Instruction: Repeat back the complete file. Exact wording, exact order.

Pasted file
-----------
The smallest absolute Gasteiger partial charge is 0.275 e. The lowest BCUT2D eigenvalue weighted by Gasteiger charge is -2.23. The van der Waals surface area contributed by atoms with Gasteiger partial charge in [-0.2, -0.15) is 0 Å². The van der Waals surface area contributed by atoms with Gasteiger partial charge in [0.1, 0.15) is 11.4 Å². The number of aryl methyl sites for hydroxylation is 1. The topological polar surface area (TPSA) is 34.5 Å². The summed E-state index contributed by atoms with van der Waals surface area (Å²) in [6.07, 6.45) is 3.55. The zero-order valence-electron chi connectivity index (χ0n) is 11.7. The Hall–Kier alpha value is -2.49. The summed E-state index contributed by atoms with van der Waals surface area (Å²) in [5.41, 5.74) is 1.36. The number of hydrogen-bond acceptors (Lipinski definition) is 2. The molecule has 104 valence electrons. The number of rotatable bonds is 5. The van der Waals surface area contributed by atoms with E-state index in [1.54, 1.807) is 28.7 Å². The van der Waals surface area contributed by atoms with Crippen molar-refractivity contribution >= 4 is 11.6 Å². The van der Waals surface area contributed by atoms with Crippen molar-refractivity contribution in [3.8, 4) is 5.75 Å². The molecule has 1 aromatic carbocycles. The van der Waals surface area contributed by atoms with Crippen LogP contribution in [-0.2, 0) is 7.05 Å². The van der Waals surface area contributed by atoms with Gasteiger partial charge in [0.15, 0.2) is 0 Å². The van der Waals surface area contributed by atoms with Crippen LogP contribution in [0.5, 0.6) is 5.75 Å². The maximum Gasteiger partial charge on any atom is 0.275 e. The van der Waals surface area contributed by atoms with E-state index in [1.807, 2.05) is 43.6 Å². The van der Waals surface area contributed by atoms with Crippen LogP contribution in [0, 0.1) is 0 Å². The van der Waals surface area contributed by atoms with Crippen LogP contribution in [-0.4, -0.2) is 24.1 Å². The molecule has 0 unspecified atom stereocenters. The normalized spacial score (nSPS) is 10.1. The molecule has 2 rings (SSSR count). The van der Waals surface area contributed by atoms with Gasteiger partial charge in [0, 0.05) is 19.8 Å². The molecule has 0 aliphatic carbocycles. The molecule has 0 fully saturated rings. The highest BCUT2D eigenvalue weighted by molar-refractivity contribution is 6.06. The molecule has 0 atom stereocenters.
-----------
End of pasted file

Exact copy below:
The smallest absolute Gasteiger partial charge is 0.275 e. The lowest BCUT2D eigenvalue weighted by Gasteiger charge is -2.23. The van der Waals surface area contributed by atoms with Gasteiger partial charge in [-0.2, -0.15) is 0 Å². The van der Waals surface area contributed by atoms with Gasteiger partial charge in [0.1, 0.15) is 11.4 Å². The number of aryl methyl sites for hydroxylation is 1. The topological polar surface area (TPSA) is 34.5 Å². The summed E-state index contributed by atoms with van der Waals surface area (Å²) in [6.07, 6.45) is 3.55. The zero-order valence-electron chi connectivity index (χ0n) is 11.7. The Hall–Kier alpha value is -2.49. The summed E-state index contributed by atoms with van der Waals surface area (Å²) in [5.41, 5.74) is 1.36. The number of hydrogen-bond acceptors (Lipinski definition) is 2. The molecule has 104 valence electrons. The number of rotatable bonds is 5. The van der Waals surface area contributed by atoms with E-state index in [1.54, 1.807) is 28.7 Å². The van der Waals surface area contributed by atoms with Crippen molar-refractivity contribution >= 4 is 11.6 Å². The van der Waals surface area contributed by atoms with Crippen molar-refractivity contribution in [3.8, 4) is 5.75 Å². The molecule has 1 aromatic carbocycles. The van der Waals surface area contributed by atoms with Crippen LogP contribution in [-0.2, 0) is 7.05 Å². The van der Waals surface area contributed by atoms with Gasteiger partial charge in [0.15, 0.2) is 0 Å². The van der Waals surface area contributed by atoms with Crippen LogP contribution in [0.5, 0.6) is 5.75 Å². The maximum Gasteiger partial charge on any atom is 0.275 e. The van der Waals surface area contributed by atoms with E-state index in [1.807, 2.05) is 43.6 Å². The van der Waals surface area contributed by atoms with Crippen LogP contribution in [0, 0.1) is 0 Å². The van der Waals surface area contributed by atoms with Crippen LogP contribution in [-0.4, -0.2) is 24.1 Å². The molecule has 0 unspecified atom stereocenters. The normalized spacial score (nSPS) is 10.1. The molecule has 2 rings (SSSR count). The van der Waals surface area contributed by atoms with Gasteiger partial charge in [0, 0.05) is 19.8 Å². The molecule has 0 aliphatic carbocycles. The molecule has 0 fully saturated rings. The highest BCUT2D eigenvalue weighted by molar-refractivity contribution is 6.06. The molecule has 0 atom stereocenters.